To see what’s blooming in the rest of the world visit the host of Garden Blogger’s Bloom Day, Carol at May Dreams Gardens.

Revamping the Foundation Planting

It’s been a week since I said I would show the new garden, so I guess you’ve noticed I’m dragging my feet. To tell the truth, it’s been a lot harder to pull my thoughts together than I expected and I’m not sure why. Perhaps it’s because shade gardening is a new medium for me and I’m not confident in my vision.

In fact, more than anything, I’m flying by the seat of my pants. After spending a lot of time reading about shade gardens and going through my photo library to pinpoint what I like about them, I’ve put all that aside to follow my instincts.

So, here we go!

Foundation planting before renovation, September 2010

Foundation planting before renovation, September 2010

As you can see, the areas on either side of the front door are relatively small because the sweeping driveway adjoins the front stoop. As you look to the right of the door, the “before” planting included Trachelospermum jasminoides (Confederate jasmine) on the wall, Loropetalum chinense (Chinese fringe) under the windows, a Hibiscus syriacus (Rose of Sharon) and a hodgepodge of roses and sun-loving perennials at the front of the bed, an Acer japonicum (fullmoon Japanese maple) in the right corner, and an abundance of weeds, especially pokeweed, which I soon discovered has a very long tap root.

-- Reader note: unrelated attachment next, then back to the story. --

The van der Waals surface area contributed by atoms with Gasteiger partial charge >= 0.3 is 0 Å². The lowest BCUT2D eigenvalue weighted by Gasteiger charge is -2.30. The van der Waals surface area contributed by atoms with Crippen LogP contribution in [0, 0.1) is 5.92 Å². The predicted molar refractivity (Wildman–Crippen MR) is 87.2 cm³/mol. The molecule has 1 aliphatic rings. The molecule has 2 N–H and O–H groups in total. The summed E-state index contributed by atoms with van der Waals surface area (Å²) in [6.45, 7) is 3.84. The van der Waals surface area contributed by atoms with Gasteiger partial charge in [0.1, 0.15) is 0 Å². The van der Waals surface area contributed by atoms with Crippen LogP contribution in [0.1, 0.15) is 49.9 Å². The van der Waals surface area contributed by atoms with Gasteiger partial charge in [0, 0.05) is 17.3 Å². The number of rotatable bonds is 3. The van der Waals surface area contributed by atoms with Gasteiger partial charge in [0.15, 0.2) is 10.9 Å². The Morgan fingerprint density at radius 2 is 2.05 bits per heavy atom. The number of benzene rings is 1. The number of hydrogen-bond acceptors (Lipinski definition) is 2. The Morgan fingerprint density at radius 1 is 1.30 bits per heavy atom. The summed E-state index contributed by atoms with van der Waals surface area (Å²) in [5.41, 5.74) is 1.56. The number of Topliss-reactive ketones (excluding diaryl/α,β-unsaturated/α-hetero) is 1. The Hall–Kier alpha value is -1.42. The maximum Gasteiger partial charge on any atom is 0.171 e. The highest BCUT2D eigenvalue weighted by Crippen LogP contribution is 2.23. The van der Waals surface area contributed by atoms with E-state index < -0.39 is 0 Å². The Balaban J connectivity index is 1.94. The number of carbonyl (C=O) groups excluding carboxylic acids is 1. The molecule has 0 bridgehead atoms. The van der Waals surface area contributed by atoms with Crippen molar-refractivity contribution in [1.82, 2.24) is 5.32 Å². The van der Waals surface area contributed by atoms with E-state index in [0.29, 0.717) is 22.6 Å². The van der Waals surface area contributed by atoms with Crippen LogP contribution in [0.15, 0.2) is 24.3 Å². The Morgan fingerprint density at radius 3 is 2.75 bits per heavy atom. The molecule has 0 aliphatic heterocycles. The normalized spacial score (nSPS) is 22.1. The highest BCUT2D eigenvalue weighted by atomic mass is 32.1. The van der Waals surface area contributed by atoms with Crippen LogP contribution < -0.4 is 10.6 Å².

After renovation, April 2013.

After renovation, April 2013.

In the revamp, I chose to focus on texture, rather than color or bloom. I made this choice, in part, because my gut told me the hardscape needed to be softened and the house, which looked like it floated on a sea of asphalt, could be better grounded. Since lawn was impractical, Ophiopogon japonicus (mondo grass) was the logical solution.

Two of the original plants, the Confederate jasmine and the fullmoon Japanese maple, were utilized in the new design and give it instant maturity. In addition to the ornamental grass, a pool of Dryopteris erythrosora (autumn fern) was planted under the maple, three stately Buxus sempervirens (common boxwood) were added in front of the windows, and a Fatsia japonica (fatsia or Japanese aralia) was planted at the corner of the house.